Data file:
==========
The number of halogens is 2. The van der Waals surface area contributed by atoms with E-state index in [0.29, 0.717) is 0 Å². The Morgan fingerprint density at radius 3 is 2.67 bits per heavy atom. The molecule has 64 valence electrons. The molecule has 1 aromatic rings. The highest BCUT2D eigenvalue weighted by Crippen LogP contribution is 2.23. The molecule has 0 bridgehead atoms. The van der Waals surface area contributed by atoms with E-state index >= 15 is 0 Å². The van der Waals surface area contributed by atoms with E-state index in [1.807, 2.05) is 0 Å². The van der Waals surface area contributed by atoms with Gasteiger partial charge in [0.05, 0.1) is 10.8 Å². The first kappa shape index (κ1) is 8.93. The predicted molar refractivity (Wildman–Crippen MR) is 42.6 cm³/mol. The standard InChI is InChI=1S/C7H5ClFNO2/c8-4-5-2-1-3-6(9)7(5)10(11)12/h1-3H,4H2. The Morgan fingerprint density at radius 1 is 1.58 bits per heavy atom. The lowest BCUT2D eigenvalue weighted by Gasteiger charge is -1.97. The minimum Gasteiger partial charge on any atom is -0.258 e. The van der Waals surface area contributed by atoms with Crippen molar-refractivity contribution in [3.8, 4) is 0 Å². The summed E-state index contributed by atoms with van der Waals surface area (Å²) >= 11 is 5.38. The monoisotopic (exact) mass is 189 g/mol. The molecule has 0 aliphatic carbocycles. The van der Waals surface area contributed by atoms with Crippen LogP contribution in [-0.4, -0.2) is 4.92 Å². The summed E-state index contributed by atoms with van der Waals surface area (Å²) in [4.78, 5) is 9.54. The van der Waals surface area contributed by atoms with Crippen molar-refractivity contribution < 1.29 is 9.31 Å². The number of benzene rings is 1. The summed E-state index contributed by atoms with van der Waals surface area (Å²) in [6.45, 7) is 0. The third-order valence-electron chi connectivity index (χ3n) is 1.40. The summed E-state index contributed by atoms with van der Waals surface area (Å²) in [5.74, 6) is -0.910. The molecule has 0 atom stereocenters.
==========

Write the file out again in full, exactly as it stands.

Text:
The number of halogens is 2. The van der Waals surface area contributed by atoms with E-state index in [0.29, 0.717) is 0 Å². The Morgan fingerprint density at radius 3 is 2.67 bits per heavy atom. The molecule has 64 valence electrons. The molecule has 1 aromatic rings. The highest BCUT2D eigenvalue weighted by Crippen LogP contribution is 2.23. The molecule has 0 bridgehead atoms. The van der Waals surface area contributed by atoms with E-state index >= 15 is 0 Å². The van der Waals surface area contributed by atoms with E-state index in [1.807, 2.05) is 0 Å². The van der Waals surface area contributed by atoms with Gasteiger partial charge in [0.05, 0.1) is 10.8 Å². The first kappa shape index (κ1) is 8.93. The predicted molar refractivity (Wildman–Crippen MR) is 42.6 cm³/mol. The standard InChI is InChI=1S/C7H5ClFNO2/c8-4-5-2-1-3-6(9)7(5)10(11)12/h1-3H,4H2. The Morgan fingerprint density at radius 1 is 1.58 bits per heavy atom. The lowest BCUT2D eigenvalue weighted by Gasteiger charge is -1.97. The minimum Gasteiger partial charge on any atom is -0.258 e. The van der Waals surface area contributed by atoms with Crippen molar-refractivity contribution in [3.8, 4) is 0 Å². The summed E-state index contributed by atoms with van der Waals surface area (Å²) >= 11 is 5.38. The monoisotopic (exact) mass is 189 g/mol. The molecule has 0 aliphatic carbocycles. The van der Waals surface area contributed by atoms with Crippen LogP contribution in [-0.4, -0.2) is 4.92 Å². The summed E-state index contributed by atoms with van der Waals surface area (Å²) in [4.78, 5) is 9.54. The van der Waals surface area contributed by atoms with Crippen molar-refractivity contribution < 1.29 is 9.31 Å². The number of benzene rings is 1. The summed E-state index contributed by atoms with van der Waals surface area (Å²) in [6.45, 7) is 0. The third-order valence-electron chi connectivity index (χ3n) is 1.40. The summed E-state index contributed by atoms with van der Waals surface area (Å²) in [5.74, 6) is -0.910. The molecule has 0 atom stereocenters.